• Diana Holquist
    2018-11-29 15:15

    The fetishization of the French (or the Chinese or whatever the 'hot' culture of the moment is) bugs me, to no end. I think that when you're a stranger in a strange land, as Druckerman was, you end up putting a great deal of emphasis on fitting in and behaving to the detriment of what's truly important. Druckerman admits toward the end of the book, as her daughter becomes more and more "French," that she's a bit disturbed and unsettled and not all that pleased by the results of her own "French" parenting. Be careful what you wish for. But Druckerman's upper class, wealthy French friends do some things right, which makes this book a worthwhile and very funny, well-written read. The problem is, they also get a lot of crucial stuff very, very wrong. Unfortunately, Ms. Druckerman glosses these aspects of the culture. First, just about all of the good stuff of Druckerman's advice--brilliantly packaged and marketed as "French" wisdom--is common sense. Let your kid experience frustration, let him wait (le pause? really?), don't follow him around the playground like a crazed idjit, have some rules (le cadre). The idea that this "wisdom" is French is absurd. Meanwhile, Druckerman doesn't have much to say about a culture that disdains breastfeeding or that demands a mother's focus (and, more disturbingly, her doctor's) be on pleasing "le monsieur" (the husband) by losing weight tout de suite and getting mama back in "working" order (tummy tucks and perimeal re-education--that is, vagina tightening physical therapy--all paid for by the state). Druckerman also downplays the importance of the most vital French parenting wisdom -- year-long state-paid maternity leaves, months of vacation time, free daycare, and free preschool. Think about that. No, really--think about it. Wow. How anti-American is all that?!? ***I wish the book had more to say on this. But Ms. Druckerman would rather write about spinach soufflés for toddlers and sleeping troubles (yawn!) and how awful Americans are. Again, and again, and again. It becomes tiring, then irritating, then just plain absurd. C'mon Pam, grow a pair! We're not all that bad and the French aren't all that good. Still, reading Bringing up Bebe is like passing a pleasant afternoon with a mom you've just met at the playground. She doesn't say anything too interesting or provocative, and she's a bit muddled in her thinking, but it's a fine way to pass the time if you don't take her too seriously. ***as many commenters have pointed out below, I mean "anti-American" in a sarcastic way, as in: "anti-the-current-state-of-politics-in-America-where-social-programs-are-deeply-distrusted-and-unfunded." I would change this sentence to "anti-capitalist" as suggested below, but this sentence caused so much discussion, I'm leaving it as is. It really is the crux of why Druckerman's book misses the point about how to successfully raise very young children: Most mothers need the kind of help that perhaps only the state can give and that will never happen in the current political climate in the US.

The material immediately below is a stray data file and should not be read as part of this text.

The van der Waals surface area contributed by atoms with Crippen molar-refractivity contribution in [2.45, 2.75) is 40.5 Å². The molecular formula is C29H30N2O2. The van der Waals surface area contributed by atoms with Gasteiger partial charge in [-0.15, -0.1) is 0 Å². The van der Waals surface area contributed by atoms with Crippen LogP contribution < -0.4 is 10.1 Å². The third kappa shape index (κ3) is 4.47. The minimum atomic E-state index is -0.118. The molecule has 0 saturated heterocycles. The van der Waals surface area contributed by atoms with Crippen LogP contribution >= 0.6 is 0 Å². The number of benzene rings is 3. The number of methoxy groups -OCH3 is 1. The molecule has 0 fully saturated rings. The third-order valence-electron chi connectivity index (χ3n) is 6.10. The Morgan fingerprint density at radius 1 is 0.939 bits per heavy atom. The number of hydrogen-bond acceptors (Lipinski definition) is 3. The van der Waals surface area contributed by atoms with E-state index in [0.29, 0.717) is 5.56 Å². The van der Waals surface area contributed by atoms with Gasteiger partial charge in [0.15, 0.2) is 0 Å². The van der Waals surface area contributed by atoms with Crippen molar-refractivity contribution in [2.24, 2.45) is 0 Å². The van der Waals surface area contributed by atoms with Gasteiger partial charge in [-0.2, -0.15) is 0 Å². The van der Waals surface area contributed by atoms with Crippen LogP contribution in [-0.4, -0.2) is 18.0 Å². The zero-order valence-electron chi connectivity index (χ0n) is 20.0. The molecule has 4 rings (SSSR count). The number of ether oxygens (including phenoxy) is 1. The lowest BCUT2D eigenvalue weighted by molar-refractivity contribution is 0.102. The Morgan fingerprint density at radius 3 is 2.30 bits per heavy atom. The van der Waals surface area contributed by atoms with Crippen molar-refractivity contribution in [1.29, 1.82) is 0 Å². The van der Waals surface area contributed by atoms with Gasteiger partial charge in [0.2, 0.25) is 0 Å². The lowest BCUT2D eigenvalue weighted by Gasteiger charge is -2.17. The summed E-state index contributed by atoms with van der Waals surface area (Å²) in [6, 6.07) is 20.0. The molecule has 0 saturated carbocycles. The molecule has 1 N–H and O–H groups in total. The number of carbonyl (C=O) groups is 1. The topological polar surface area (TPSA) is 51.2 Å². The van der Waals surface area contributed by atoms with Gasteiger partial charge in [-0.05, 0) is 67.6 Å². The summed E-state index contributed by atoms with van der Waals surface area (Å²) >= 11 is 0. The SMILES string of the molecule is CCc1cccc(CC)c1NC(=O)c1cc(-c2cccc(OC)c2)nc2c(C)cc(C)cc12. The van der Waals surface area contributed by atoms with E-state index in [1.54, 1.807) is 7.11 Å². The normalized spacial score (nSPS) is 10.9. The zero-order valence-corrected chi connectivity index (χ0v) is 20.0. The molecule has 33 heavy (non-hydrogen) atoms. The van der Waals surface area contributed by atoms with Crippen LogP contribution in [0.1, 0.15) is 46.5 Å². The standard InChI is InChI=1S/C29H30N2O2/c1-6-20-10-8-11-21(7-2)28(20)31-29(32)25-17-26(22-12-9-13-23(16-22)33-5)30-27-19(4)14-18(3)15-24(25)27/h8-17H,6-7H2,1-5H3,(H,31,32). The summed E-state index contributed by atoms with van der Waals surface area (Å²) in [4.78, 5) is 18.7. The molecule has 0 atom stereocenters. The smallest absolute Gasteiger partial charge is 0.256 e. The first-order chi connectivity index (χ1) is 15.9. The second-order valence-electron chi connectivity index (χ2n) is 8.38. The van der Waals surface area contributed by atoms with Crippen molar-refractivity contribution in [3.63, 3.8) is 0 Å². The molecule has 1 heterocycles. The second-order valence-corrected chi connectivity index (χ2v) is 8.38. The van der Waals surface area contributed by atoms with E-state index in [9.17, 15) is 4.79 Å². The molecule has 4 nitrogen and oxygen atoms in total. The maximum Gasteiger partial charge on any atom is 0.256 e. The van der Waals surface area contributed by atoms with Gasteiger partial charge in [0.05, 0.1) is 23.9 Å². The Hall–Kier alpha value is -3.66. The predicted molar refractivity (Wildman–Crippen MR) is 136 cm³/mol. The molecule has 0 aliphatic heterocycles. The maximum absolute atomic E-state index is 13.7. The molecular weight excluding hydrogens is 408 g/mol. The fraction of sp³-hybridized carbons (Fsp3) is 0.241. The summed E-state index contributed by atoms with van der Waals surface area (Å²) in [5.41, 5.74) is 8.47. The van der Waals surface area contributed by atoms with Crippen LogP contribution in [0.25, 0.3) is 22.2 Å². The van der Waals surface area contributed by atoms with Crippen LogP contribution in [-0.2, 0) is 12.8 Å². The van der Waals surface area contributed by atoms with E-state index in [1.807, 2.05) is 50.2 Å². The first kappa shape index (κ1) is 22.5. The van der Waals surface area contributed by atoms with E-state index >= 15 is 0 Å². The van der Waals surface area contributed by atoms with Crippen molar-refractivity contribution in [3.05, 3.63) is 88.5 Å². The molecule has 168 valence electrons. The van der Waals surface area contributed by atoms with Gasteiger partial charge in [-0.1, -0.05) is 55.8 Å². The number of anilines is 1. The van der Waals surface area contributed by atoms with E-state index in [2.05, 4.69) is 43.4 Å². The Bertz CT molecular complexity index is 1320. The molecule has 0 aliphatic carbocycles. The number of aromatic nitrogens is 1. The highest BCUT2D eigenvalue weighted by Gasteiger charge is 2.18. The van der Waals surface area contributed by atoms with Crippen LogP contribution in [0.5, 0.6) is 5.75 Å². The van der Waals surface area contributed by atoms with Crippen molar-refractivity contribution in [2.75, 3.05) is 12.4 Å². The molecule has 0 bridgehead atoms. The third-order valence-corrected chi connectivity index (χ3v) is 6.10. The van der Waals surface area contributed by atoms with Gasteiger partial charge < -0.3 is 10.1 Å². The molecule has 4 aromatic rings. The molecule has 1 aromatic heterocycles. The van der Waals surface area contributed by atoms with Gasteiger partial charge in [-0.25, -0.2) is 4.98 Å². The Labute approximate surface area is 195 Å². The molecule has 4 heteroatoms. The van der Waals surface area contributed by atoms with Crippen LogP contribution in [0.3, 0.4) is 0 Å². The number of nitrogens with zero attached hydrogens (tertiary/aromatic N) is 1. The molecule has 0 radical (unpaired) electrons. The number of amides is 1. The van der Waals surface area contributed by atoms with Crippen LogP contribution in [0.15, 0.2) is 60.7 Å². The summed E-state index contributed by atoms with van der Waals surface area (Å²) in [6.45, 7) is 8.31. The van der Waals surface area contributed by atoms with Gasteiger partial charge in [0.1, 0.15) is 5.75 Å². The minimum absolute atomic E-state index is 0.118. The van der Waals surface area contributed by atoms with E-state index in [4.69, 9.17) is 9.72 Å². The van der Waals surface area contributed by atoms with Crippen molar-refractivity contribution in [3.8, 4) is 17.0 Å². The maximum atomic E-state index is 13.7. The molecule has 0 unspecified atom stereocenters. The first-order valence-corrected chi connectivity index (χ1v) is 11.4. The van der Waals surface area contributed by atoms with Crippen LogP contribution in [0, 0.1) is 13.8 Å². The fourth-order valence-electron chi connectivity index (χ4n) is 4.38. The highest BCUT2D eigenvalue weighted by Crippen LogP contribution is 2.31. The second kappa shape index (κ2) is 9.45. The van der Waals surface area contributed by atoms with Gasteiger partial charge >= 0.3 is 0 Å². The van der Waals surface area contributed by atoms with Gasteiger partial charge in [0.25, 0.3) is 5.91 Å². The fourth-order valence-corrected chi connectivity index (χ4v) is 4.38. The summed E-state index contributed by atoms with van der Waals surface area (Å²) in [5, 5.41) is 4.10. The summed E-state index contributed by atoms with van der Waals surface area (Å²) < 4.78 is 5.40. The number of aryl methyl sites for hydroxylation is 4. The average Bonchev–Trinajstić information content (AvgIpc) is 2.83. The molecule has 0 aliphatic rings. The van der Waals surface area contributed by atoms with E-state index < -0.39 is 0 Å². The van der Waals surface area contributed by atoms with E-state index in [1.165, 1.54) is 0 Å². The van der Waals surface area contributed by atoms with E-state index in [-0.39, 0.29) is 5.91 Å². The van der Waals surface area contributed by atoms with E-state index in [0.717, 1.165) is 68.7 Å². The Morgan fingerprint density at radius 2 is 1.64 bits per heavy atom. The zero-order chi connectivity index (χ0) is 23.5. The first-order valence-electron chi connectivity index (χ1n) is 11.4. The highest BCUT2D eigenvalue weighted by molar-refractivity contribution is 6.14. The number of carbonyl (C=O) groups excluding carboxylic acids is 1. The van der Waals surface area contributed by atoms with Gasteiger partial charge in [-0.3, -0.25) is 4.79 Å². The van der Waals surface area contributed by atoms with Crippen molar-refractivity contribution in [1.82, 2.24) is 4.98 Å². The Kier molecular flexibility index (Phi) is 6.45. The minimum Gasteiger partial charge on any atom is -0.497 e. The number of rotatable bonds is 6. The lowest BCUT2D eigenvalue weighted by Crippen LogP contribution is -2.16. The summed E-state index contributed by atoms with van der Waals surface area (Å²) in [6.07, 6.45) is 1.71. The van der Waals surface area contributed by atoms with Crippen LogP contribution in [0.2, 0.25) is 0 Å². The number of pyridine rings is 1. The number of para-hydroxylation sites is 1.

• Charles
    2018-11-21 12:38

    The basis of the book has been recounted, but is worth retelling. An American author finds herself in Paris because of her husband's job. As she emphasizes, she is American; she does not live in France because of francophilia; she does not imagine that she will stay or live in France.But... When she had her daughter in France, she was struck -- repeatedly, and at many levels -- at the difference between French and American children. Differences in how they behave, interact with children and adults, how they play with toys.... She notes (as have I) that when she walked into the home of Americans, the house was chaotic, toys asunder, children whining, eating whatever and whenever; the mothers were harried, dressed slovenly; parents stressed and distant. None of this was true among French families with small children. Their play was quiet and creative, toys were few and neat, interactions (especially with adults) were polite, they ate what their parents ate and when they ate it; the French women were neatly dressed, quickly obtaining their desired weight and size, maquillage applied. French couples went out, and seemed closer than before children.And this doesn't even include the differences in sleeping (through the night); early and successful toileting. That French PRE-school kids have a three course meal, cooked on site, every day (that includes le frommage but no dessert). That they don't snack between meals but we Americans do.Why the differences? Well, there are many reasons, which the author attempts to divine. Some have complained that the author's comments are observational, not scientific. True. But that makes her observations and comments no less valid; or, even, less true.I will say this: I do not think that there will be a single open minded mother that will not be affected by this book. I will even say this: I do not think that there will be a single open minded mother who will not do something different in raising a child after reading this book. That is strong praise, indeed. For those raising, contemplating raising, or having raised a child, I recommend this book. No: not recommend. They should read this book. Really. It's that interesting, provocative, and instructive.

  • momruncraft
    2018-12-08 17:36